A few months ago, we discussed what an employer needs to do in order to properly hire their first employee. Before you hire, most small business owners conduct a series of thorough phone and in-person interviews with interested candidates. Hiring is about more than bringing on a team member with the skills and experience necessary to do the role. It’s also about looking for fit and for certain personality traits that show you have what it takes to go the distance.
What kinds of traits am I talking about? No matter what department you’re hiring for, here’s a look at a few characteristics that employers seek out as well as a few you might not have thought to look for in a potential candidate.
Emotional intelligence, often referred to as “the other kind of smart,” is the idea that those possessing a set of four core skills — including self-awareness, self-management, social awareness, and relationship management — ultimately become the top performers for a company over individuals with high IQs.
Hiring for emotional intelligence can be tough to uncover because it’s not a tangible element. The best bet for discovering “EQ” in potential hires is to ask questions where there’s the ability to better find elements of emotional intelligence, such as previous moments or situations where empathy and interpersonal relationships played a pivotal role.
We often think of grit as having a “grimy” definition, getting down and dirty to get the job done. That’s fairly… Accurate, actually. Grit is a combination of persistence, passion, and resilience, and you should see one, if not more or all of these traits, reflected in your ideal hire.
If you’re persistent, you will be able to keep going no matter what and stay on task until the job is done. Passion ties in with achieving goals you have right now as well as those in the future. Resilience allows you to fall off the horse and get back on for another ride. By seeking out the gritty candidates, you are finding more than team players. You’re getting people on your team that refuse to coast and would rather keep challenging themselves to learn and do more new things each and every day.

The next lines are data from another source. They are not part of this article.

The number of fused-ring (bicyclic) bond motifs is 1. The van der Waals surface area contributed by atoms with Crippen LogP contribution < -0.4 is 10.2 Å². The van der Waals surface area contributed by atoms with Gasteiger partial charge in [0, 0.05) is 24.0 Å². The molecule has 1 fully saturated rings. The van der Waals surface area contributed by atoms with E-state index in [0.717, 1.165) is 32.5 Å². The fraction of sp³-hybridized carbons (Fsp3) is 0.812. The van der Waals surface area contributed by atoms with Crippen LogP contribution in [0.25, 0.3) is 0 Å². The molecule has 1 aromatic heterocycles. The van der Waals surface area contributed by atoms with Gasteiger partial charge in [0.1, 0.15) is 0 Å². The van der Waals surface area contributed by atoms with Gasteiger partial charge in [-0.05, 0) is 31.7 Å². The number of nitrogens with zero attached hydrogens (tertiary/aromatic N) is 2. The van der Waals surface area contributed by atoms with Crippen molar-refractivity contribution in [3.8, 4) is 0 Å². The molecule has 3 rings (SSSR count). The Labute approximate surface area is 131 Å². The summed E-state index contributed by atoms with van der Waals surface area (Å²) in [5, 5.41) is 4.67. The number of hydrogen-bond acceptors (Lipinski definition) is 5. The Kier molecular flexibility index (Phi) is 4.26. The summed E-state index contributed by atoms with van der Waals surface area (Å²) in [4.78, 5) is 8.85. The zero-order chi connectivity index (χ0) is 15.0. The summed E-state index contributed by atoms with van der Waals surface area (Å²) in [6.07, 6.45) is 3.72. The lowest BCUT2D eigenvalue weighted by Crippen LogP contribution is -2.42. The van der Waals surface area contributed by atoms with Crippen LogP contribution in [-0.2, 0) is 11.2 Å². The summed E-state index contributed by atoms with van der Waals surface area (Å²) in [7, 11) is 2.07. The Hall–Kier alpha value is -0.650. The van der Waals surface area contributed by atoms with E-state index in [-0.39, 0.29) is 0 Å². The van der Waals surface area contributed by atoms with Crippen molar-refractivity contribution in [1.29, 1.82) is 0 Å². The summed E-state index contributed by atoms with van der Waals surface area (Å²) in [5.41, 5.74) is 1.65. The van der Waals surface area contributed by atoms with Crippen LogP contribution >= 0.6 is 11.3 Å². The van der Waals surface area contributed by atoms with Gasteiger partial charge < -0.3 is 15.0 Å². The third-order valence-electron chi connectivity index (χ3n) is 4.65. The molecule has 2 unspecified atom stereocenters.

According to 76 percent of hiring managers surveyed by Scribd in 2017, “being interesting” is the greatest quality they seek out when hiring new team members. If you are interesting, you likely do more than your job each day or have had past unique experiences.
More often than not, you can uncover more about how “interesting” a particular job candidate is through their resume. This may provide a link to a portfolio or website, where you can find examples of work they have done in the past or a blog where they kept a daily record of travel adventures. Incorporate your findings into your interview with the candidate. This allows you to better tailor their interview experience and gives the candidate a chance to share more about their background, story, and what brought them to where they are today.
As you speak to a potential new hire, watch how they react. Do they keep eye contact with you? Do they nod along and smile? Are they taking notes? These are all signs of a good listener which is a basic, but necessary, trait to seek out when hiring employees. After all, you don’t want to invest in a hire that talks over you or frequently interrupts. Listening is just as valuable a communication trait as being an eloquent speaker or strong writer, so keep your ear low to the ground to make sure you find the right talent with this characteristic.
Deborah Sweeney is the CEO of MyCorporation.com which provides online legal filing services for entrepreneurs and businesses, startup bundles that include corporation and LLC formation, registered agent services, DBAs, and trademark and copyright filing services. You can find MyCorporation on Twitter at @MyCorporation.